Women with HPV, metabolic syndrome may be at nearly triple the risk of death

HPV virus


Women infected with high-risk strains of human papillomavirus (HPV) who also have metabolic syndrome (MetS) are at nearly triple the risk for all-cause death compared with women with neither condition, a decade's worth of US data suggest.

The findings, from researchers at York University in Toronto, were published last week in PLOS One. Data on 5,101 respondents (3,274 women) aged 18 to 65 years with data on HPV and MetS were taken from seven consecutive cycles of the US National Health and Nutrition Examination Survey (NHANES) from 2003 to 2016, with follow-up to 2019. Average follow-up was 9.4 years.

Links between MetS, HPV, and cancer

HPV is a vaccine-preventable sexually transmitted infection that can cause cancers of the cervix, vulva, vagina, penis, anus, and throat. MetS is a combination of conditions (ie, high blood pressure, high blood glucose, excess fat around the waist, and abnormal cholesterol levels) that increases the risk of heart disease, stroke, type 2 diabetes, and death from any cause.

MetS has been demonstrated to increase HPV persistence, which can in turn raise the risk of cervical and other cancers. Of the more than 200 HPV strains, only a few are considered high-risk, causing 4.5% of all cancers around the world. The high-risk strains—HPV 16 and 18—cause roughly 70% of all cervical cancers.

"HPV is the most prevalent sextually transmitted infection [STI] and has been referred to as the common flu of STIs," senior author Catriona Buick, PhD, said in a York University news release. "In most cases, the body will clear HPV fairly quickly, but lingering cases of high-risk HPV can develop into precancerous changes in the cervix and in some cases over many years cervical cancer."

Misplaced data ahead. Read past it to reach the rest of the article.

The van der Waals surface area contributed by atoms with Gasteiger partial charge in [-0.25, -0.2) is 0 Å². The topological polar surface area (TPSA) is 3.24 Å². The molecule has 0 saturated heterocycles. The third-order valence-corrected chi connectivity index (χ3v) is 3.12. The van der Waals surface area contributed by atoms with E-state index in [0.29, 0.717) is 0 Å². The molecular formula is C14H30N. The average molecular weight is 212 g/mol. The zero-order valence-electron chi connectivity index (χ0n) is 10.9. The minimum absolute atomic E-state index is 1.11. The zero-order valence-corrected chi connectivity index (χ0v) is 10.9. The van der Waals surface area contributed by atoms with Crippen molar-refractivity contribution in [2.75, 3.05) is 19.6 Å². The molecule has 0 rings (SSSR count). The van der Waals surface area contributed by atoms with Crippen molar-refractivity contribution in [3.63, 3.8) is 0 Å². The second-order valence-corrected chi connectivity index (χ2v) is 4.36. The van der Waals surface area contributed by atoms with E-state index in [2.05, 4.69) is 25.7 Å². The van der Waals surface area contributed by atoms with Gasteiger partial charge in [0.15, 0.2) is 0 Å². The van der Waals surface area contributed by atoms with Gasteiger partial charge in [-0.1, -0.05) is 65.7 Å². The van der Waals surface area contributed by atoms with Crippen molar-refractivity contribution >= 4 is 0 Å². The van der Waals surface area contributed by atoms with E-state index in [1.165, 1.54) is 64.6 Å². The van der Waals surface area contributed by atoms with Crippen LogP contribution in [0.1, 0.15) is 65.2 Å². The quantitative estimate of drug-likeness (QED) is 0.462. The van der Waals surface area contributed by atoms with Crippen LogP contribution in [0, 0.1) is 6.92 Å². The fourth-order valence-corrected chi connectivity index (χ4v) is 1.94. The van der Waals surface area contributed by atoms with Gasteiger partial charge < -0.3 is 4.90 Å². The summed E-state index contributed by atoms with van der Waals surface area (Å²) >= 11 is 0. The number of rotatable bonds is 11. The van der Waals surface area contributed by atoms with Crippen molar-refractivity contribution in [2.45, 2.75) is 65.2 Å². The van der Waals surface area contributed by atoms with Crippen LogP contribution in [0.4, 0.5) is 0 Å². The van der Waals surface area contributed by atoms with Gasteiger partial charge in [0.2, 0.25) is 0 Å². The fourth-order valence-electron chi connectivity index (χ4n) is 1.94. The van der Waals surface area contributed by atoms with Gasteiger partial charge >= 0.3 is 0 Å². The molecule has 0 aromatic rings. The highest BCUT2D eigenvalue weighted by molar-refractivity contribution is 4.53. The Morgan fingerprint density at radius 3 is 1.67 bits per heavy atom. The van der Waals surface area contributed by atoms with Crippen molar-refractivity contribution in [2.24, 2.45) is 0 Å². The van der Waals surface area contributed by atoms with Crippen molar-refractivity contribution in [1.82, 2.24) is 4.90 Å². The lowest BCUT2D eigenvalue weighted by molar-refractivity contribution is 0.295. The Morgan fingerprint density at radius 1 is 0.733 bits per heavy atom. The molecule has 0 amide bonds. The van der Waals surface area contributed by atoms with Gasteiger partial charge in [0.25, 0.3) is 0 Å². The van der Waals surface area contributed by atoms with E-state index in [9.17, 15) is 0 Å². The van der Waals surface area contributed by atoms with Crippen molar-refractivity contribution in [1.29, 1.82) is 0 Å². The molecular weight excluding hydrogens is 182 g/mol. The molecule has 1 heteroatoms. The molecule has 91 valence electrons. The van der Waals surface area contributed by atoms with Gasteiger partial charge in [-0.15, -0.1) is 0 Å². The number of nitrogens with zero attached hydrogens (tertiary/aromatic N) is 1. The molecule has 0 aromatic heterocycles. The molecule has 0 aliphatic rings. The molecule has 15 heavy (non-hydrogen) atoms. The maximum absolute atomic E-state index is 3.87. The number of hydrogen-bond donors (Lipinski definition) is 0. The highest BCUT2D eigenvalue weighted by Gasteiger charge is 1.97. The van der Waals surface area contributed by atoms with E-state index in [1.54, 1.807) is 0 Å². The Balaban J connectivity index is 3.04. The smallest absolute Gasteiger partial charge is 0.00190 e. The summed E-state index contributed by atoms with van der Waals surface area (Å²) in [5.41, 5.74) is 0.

Higher risk not seen in men

Using International Agency for Research on Cancer data, the 5,101 participants were classified as having no HPV (1,619), low-risk HPV (1,138), probable HPV (672), or high-risk HPV (1,672; 22% with type 16 and 10% with type 18). Women aged 18 to 24 years made up half of the high-risk HPV group, and a quarter of the women who had MetS also had high-risk HPV.

Current screening tailors to the clinical utility of knowing high risk HPV status as it has an impact on the treatment of precancerous lesions and the prevention of cancer.

During follow-up, 240 respondents died of any cause (no HPV, 46 deaths; low-risk, 60; probable, 37; and high-risk, 97). While HPV status alone wasn't tied to death in fully adjusted models, cross-classification into MetS/HPV strata revealed that women with high-risk HPV and MetS were at 2.6 times the risk for all-cause death compared with the no-MetS/no-HPV group. There was no significant association between HPV, MetS, and death in men.

"In this study, low, probable, and high-risk HPV and MetS were differentially related to mortality risk in men and women," the study authors wrote. "Further work is necessary to separate the temporal, age, vaccination, and sex effects of HPV diagnosis in these relationships using prospective studies with detailed histories of HPV infection and persistence."

The different findings in women and men may be partially due to differences in HPV vaccination and screening, with more women than men receiving both, the researchers noted.

It's not known how MetS influences HPV, lead author Parmis Mirzadeh, a PhD candidate, said in the release, but "it likely has something to do with a weakened immune response and chronic inflammation, but the research looking at a direct physiological pathway still needs to be done."

The authors advocated for following a healthy lifestyle, undergoing routine cancer screening, and receiving the HPV vaccine.

"Screening for low-risk HPV status lacks clinical utility; as such, knowing low-risk HPV status, or knowing that a low-risk HPV strain is present may not necessarily have an impact on the clinical management of patient with non-malignant conditions such as mucosal warts," they wrote. "In contrast, current screening tailors to the clinical utility of knowing high risk HPV status as it has an impact on the treatment of precancerous lesions and the prevention of cancer."

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